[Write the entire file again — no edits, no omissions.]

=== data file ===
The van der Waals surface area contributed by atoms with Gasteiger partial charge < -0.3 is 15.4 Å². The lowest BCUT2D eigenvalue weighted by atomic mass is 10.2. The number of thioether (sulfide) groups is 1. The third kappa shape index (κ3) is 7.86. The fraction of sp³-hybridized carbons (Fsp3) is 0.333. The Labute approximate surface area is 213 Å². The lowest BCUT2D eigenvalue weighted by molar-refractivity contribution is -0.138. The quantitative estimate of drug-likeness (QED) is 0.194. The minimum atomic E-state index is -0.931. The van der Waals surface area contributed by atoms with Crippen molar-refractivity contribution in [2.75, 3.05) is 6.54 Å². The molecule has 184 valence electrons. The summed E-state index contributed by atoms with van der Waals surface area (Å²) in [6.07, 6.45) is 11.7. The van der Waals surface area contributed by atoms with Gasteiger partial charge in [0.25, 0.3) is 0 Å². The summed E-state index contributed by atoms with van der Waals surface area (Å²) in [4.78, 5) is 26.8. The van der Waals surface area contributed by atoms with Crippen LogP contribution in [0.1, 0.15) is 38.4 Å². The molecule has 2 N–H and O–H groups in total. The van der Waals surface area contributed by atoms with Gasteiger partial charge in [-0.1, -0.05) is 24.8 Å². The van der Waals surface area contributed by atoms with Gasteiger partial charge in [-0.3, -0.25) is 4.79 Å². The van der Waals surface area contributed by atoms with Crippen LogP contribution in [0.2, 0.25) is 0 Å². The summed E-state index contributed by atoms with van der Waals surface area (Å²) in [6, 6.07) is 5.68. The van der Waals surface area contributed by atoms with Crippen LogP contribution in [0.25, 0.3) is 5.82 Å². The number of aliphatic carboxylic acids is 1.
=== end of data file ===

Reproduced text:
The van der Waals surface area contributed by atoms with Gasteiger partial charge < -0.3 is 15.4 Å². The lowest BCUT2D eigenvalue weighted by atomic mass is 10.2. The number of thioether (sulfide) groups is 1. The third kappa shape index (κ3) is 7.86. The fraction of sp³-hybridized carbons (Fsp3) is 0.333. The Labute approximate surface area is 213 Å². The lowest BCUT2D eigenvalue weighted by molar-refractivity contribution is -0.138. The quantitative estimate of drug-likeness (QED) is 0.194. The minimum atomic E-state index is -0.931. The van der Waals surface area contributed by atoms with Crippen molar-refractivity contribution in [2.75, 3.05) is 6.54 Å². The molecule has 184 valence electrons. The summed E-state index contributed by atoms with van der Waals surface area (Å²) in [6.07, 6.45) is 11.7. The van der Waals surface area contributed by atoms with Gasteiger partial charge in [0.25, 0.3) is 0 Å². The summed E-state index contributed by atoms with van der Waals surface area (Å²) in [4.78, 5) is 26.8. The van der Waals surface area contributed by atoms with Crippen LogP contribution in [0.1, 0.15) is 38.4 Å². The molecule has 2 N–H and O–H groups in total. The van der Waals surface area contributed by atoms with Gasteiger partial charge in [-0.1, -0.05) is 24.8 Å². The van der Waals surface area contributed by atoms with Gasteiger partial charge in [-0.3, -0.25) is 4.79 Å². The van der Waals surface area contributed by atoms with Crippen LogP contribution in [0.2, 0.25) is 0 Å². The summed E-state index contributed by atoms with van der Waals surface area (Å²) in [6, 6.07) is 5.68. The van der Waals surface area contributed by atoms with Crippen LogP contribution in [0.25, 0.3) is 5.82 Å². The number of aliphatic carboxylic acids is 1.